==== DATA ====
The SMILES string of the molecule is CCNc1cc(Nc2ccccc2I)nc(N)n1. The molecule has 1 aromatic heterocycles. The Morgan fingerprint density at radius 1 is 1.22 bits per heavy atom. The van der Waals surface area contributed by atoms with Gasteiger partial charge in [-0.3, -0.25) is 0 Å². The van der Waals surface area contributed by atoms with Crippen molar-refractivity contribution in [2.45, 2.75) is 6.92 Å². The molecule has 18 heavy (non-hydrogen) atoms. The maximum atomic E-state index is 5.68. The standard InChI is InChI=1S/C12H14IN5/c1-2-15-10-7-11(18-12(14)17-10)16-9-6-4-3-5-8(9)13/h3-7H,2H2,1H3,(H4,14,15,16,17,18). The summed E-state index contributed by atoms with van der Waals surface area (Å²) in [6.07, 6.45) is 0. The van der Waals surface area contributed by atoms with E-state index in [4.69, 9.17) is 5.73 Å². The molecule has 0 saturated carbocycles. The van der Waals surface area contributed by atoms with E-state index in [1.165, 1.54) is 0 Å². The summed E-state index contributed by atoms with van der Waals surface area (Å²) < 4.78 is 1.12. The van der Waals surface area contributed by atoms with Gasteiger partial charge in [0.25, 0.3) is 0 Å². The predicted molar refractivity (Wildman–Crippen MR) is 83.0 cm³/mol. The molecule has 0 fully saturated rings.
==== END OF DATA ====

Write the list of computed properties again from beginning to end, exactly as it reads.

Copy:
The SMILES string of the molecule is CCNc1cc(Nc2ccccc2I)nc(N)n1. The molecule has 1 aromatic heterocycles. The Morgan fingerprint density at radius 1 is 1.22 bits per heavy atom. The van der Waals surface area contributed by atoms with Gasteiger partial charge in [-0.3, -0.25) is 0 Å². The van der Waals surface area contributed by atoms with Crippen molar-refractivity contribution in [2.45, 2.75) is 6.92 Å². The molecule has 18 heavy (non-hydrogen) atoms. The maximum atomic E-state index is 5.68. The standard InChI is InChI=1S/C12H14IN5/c1-2-15-10-7-11(18-12(14)17-10)16-9-6-4-3-5-8(9)13/h3-7H,2H2,1H3,(H4,14,15,16,17,18). The summed E-state index contributed by atoms with van der Waals surface area (Å²) in [6.07, 6.45) is 0. The van der Waals surface area contributed by atoms with E-state index in [4.69, 9.17) is 5.73 Å². The molecule has 0 saturated carbocycles. The van der Waals surface area contributed by atoms with E-state index in [1.165, 1.54) is 0 Å². The summed E-state index contributed by atoms with van der Waals surface area (Å²) < 4.78 is 1.12. The van der Waals surface area contributed by atoms with Gasteiger partial charge in [0.25, 0.3) is 0 Å². The predicted molar refractivity (Wildman–Crippen MR) is 83.0 cm³/mol. The molecule has 0 fully saturated rings.